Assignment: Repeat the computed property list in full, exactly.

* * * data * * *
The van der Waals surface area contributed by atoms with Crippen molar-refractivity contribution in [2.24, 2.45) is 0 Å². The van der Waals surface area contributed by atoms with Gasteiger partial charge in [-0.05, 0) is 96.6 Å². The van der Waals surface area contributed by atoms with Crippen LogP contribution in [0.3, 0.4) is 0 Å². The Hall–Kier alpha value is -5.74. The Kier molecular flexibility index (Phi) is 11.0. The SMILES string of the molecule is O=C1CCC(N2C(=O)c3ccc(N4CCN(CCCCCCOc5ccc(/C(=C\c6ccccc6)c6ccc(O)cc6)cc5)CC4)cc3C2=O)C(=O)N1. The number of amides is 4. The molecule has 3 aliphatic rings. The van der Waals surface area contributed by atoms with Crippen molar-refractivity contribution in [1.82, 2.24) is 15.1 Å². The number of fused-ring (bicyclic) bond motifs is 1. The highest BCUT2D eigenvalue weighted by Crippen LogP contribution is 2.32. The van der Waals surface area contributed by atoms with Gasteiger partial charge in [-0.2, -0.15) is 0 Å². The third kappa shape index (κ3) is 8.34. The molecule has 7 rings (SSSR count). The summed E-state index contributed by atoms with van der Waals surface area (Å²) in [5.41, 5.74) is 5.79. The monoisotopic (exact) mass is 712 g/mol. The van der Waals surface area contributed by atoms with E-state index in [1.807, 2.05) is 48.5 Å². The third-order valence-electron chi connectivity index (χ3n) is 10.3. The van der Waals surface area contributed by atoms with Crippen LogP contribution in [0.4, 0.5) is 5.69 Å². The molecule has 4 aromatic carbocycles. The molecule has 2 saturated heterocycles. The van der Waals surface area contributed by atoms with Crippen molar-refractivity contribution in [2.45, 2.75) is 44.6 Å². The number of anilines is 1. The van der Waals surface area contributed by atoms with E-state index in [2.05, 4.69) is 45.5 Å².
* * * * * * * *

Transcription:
The van der Waals surface area contributed by atoms with Crippen molar-refractivity contribution in [2.24, 2.45) is 0 Å². The van der Waals surface area contributed by atoms with Gasteiger partial charge in [-0.05, 0) is 96.6 Å². The van der Waals surface area contributed by atoms with Crippen LogP contribution in [0.3, 0.4) is 0 Å². The Hall–Kier alpha value is -5.74. The Kier molecular flexibility index (Phi) is 11.0. The SMILES string of the molecule is O=C1CCC(N2C(=O)c3ccc(N4CCN(CCCCCCOc5ccc(/C(=C\c6ccccc6)c6ccc(O)cc6)cc5)CC4)cc3C2=O)C(=O)N1. The number of amides is 4. The molecule has 3 aliphatic rings. The van der Waals surface area contributed by atoms with Crippen molar-refractivity contribution in [1.82, 2.24) is 15.1 Å². The number of fused-ring (bicyclic) bond motifs is 1. The highest BCUT2D eigenvalue weighted by Crippen LogP contribution is 2.32. The van der Waals surface area contributed by atoms with Gasteiger partial charge in [-0.2, -0.15) is 0 Å². The third kappa shape index (κ3) is 8.34. The molecule has 7 rings (SSSR count). The summed E-state index contributed by atoms with van der Waals surface area (Å²) in [5.41, 5.74) is 5.79. The monoisotopic (exact) mass is 712 g/mol. The van der Waals surface area contributed by atoms with E-state index in [1.807, 2.05) is 48.5 Å². The third-order valence-electron chi connectivity index (χ3n) is 10.3. The van der Waals surface area contributed by atoms with Crippen LogP contribution in [0.4, 0.5) is 5.69 Å². The molecule has 4 aromatic carbocycles. The molecule has 2 saturated heterocycles. The van der Waals surface area contributed by atoms with Crippen molar-refractivity contribution in [2.45, 2.75) is 44.6 Å². The number of anilines is 1. The van der Waals surface area contributed by atoms with E-state index in [2.05, 4.69) is 45.5 Å².